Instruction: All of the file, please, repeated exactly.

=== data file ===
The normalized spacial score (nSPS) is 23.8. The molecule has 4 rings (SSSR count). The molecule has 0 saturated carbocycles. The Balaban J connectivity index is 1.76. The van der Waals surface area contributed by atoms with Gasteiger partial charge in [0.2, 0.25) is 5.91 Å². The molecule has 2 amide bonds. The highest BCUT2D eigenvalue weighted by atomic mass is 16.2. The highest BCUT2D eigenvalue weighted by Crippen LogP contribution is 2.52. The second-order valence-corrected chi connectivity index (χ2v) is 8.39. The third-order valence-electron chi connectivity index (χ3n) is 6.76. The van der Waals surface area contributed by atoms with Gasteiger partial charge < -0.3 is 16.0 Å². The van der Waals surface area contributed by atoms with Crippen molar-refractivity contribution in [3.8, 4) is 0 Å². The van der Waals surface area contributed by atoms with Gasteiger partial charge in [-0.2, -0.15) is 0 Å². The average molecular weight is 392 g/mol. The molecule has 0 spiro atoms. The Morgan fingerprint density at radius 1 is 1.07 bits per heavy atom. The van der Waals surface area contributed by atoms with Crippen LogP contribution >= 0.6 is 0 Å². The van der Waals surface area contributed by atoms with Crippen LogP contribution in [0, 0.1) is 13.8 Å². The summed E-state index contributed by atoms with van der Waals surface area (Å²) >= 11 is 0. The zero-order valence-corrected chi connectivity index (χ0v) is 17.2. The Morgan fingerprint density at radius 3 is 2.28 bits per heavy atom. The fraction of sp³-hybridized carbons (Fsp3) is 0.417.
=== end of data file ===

The normalized spacial score (nSPS) is 23.8. The molecule has 4 rings (SSSR count). The molecule has 0 saturated carbocycles. The Balaban J connectivity index is 1.76. The van der Waals surface area contributed by atoms with Gasteiger partial charge in [0.2, 0.25) is 5.91 Å². The molecule has 2 amide bonds. The highest BCUT2D eigenvalue weighted by atomic mass is 16.2. The highest BCUT2D eigenvalue weighted by Crippen LogP contribution is 2.52. The second-order valence-corrected chi connectivity index (χ2v) is 8.39. The third-order valence-electron chi connectivity index (χ3n) is 6.76. The van der Waals surface area contributed by atoms with Gasteiger partial charge < -0.3 is 16.0 Å². The van der Waals surface area contributed by atoms with Crippen molar-refractivity contribution in [3.8, 4) is 0 Å². The van der Waals surface area contributed by atoms with Gasteiger partial charge in [-0.2, -0.15) is 0 Å². The average molecular weight is 392 g/mol. The molecule has 0 spiro atoms. The Morgan fingerprint density at radius 1 is 1.07 bits per heavy atom. The van der Waals surface area contributed by atoms with Crippen LogP contribution >= 0.6 is 0 Å². The van der Waals surface area contributed by atoms with Crippen LogP contribution in [0, 0.1) is 13.8 Å². The summed E-state index contributed by atoms with van der Waals surface area (Å²) >= 11 is 0. The zero-order valence-corrected chi connectivity index (χ0v) is 17.2. The Morgan fingerprint density at radius 3 is 2.28 bits per heavy atom. The fraction of sp³-hybridized carbons (Fsp3) is 0.417.